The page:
Document Type


Degree Name

Master of Arts (MA)




Faculty of Science

First Advisor

Roger Buehler

Advisor Role

Thesis Supervisor


The "impact bias" in affective forecasting - a tendency to overestimate the emotional consequences of a particular future event - might not be a universal phenomenon. This prediction bias occurs in part because of a cognitive process known as focalism, whereby predictors focus attention narrowly on the target event and neglect other mitigating events and circumstances. It was hypothesized that East Asians, because of their holistic tendencies, would be less susceptible to focalism and consequently to the impact bias. These hypotheses were partially supported. In Study 1, participants predicted on a cold day how happy they would be when outdoor temperatures first reached 20 degrees Celsius. When this warmer weather arrived, a comparable sample of participants reported their happiness. In Study 2, participants nominated an upcoming positive event and predicted how happy they would be two weeks later if it occurred. Two weeks later, the same participants reported their actual happiness levels. In both studies, Euro-Canadians exhibited the impact bias, predicting significantly more happiness than they experienced, but Asians did not. The Euro-Canadians predicted greater happiness than Asians, whereas actual happiness levels did not differ across cultures. In addition, a measure of cognitive process revealed that the cultural difference in prediction was mediated by the degree to which participants focused on the target event itself. These results suggest that East Asians are less prone than Westerners to the impact bias, because they focus less on the target event while generating affective forecasts. Although scores on several holism measures were not predictive of focalism or affective forecasts, the results of both studies supported the hypothesized patterns of predicted and experienced happiness as well as confirmed the expected role of focalism.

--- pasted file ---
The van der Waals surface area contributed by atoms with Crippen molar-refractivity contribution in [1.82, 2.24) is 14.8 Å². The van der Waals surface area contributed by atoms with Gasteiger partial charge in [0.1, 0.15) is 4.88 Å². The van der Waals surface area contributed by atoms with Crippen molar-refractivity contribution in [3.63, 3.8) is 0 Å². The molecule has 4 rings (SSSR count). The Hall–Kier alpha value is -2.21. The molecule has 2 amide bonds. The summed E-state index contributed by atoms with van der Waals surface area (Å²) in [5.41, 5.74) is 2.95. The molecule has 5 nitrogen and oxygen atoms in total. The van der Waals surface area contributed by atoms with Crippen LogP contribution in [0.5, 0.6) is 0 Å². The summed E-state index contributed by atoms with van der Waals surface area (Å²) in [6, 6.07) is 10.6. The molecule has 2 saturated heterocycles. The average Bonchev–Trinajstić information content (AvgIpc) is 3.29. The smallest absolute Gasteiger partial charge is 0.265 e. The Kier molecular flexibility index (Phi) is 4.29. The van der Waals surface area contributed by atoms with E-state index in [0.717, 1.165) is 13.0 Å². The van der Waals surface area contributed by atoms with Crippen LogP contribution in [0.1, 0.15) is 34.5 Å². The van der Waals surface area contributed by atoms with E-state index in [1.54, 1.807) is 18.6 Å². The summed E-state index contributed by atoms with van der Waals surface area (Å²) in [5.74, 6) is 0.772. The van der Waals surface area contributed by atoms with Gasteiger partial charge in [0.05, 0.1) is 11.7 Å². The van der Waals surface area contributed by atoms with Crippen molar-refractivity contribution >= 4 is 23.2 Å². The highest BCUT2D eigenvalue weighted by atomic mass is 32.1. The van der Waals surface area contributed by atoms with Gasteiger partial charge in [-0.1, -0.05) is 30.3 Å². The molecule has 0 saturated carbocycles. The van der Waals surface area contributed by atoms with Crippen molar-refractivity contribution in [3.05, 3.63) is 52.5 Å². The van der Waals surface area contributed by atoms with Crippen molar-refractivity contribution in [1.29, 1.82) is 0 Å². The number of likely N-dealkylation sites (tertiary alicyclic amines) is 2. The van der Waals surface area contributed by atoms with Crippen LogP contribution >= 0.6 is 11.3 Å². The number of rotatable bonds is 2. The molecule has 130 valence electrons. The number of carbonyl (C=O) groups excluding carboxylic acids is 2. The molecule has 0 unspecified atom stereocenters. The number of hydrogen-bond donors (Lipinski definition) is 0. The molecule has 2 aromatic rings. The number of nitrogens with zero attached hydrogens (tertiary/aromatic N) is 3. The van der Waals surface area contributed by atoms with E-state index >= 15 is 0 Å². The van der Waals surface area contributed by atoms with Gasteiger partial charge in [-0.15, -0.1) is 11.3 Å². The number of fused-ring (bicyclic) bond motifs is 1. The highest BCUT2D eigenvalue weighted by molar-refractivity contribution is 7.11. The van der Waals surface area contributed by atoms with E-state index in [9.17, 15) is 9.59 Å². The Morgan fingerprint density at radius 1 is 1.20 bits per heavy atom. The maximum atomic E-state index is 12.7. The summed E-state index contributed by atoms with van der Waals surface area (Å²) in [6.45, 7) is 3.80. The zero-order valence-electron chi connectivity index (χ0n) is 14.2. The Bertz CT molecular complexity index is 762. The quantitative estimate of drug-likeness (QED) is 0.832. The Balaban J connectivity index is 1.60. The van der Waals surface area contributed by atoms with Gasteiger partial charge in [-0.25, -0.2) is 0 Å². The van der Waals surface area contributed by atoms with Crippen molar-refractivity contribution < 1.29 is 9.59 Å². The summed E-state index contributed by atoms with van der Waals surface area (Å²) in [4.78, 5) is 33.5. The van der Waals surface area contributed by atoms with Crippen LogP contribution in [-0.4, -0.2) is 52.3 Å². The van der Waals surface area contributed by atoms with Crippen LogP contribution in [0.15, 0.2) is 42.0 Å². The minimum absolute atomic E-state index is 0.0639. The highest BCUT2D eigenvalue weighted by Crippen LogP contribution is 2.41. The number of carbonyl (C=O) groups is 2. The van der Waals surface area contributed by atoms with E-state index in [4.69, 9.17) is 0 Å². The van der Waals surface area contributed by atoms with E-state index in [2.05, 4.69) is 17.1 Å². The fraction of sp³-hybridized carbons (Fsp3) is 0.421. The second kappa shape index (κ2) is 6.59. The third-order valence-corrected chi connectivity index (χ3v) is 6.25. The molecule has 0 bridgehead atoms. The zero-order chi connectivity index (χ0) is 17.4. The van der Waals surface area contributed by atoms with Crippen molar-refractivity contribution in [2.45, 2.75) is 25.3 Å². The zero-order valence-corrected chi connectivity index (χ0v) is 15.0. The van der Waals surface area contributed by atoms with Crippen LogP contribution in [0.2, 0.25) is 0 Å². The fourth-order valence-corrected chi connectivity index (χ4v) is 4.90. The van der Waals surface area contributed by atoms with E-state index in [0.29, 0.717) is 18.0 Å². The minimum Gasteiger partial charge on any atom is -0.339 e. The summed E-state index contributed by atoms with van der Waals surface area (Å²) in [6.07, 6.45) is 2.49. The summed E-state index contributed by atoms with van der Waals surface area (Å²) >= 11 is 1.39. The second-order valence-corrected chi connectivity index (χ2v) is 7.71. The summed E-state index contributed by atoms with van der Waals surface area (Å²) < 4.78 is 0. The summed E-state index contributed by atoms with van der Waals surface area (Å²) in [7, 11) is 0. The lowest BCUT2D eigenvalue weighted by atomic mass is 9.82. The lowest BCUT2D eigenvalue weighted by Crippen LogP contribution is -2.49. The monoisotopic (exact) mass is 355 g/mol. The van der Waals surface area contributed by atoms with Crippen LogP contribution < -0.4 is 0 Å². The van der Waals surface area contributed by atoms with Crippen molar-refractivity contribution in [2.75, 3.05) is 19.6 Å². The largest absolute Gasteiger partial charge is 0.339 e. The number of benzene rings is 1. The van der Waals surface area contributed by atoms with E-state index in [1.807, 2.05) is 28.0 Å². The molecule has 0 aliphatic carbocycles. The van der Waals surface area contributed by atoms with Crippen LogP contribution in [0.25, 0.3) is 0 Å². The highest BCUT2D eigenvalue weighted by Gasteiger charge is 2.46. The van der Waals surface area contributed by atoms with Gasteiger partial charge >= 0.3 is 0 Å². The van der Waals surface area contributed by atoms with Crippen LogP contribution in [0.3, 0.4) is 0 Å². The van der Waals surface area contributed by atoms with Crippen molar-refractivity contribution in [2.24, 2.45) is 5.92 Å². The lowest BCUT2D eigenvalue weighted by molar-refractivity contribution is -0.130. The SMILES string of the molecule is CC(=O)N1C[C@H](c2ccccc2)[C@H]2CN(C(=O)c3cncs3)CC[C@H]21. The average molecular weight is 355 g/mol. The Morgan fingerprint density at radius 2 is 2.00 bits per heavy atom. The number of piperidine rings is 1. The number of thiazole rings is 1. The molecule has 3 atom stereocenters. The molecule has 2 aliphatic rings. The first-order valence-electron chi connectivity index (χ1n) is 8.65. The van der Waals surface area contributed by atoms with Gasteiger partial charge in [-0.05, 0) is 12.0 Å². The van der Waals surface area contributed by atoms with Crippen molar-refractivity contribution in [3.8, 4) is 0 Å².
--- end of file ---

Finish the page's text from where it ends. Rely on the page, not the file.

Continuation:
Convocation Year


Convocation Season


Included in

Psychology Commons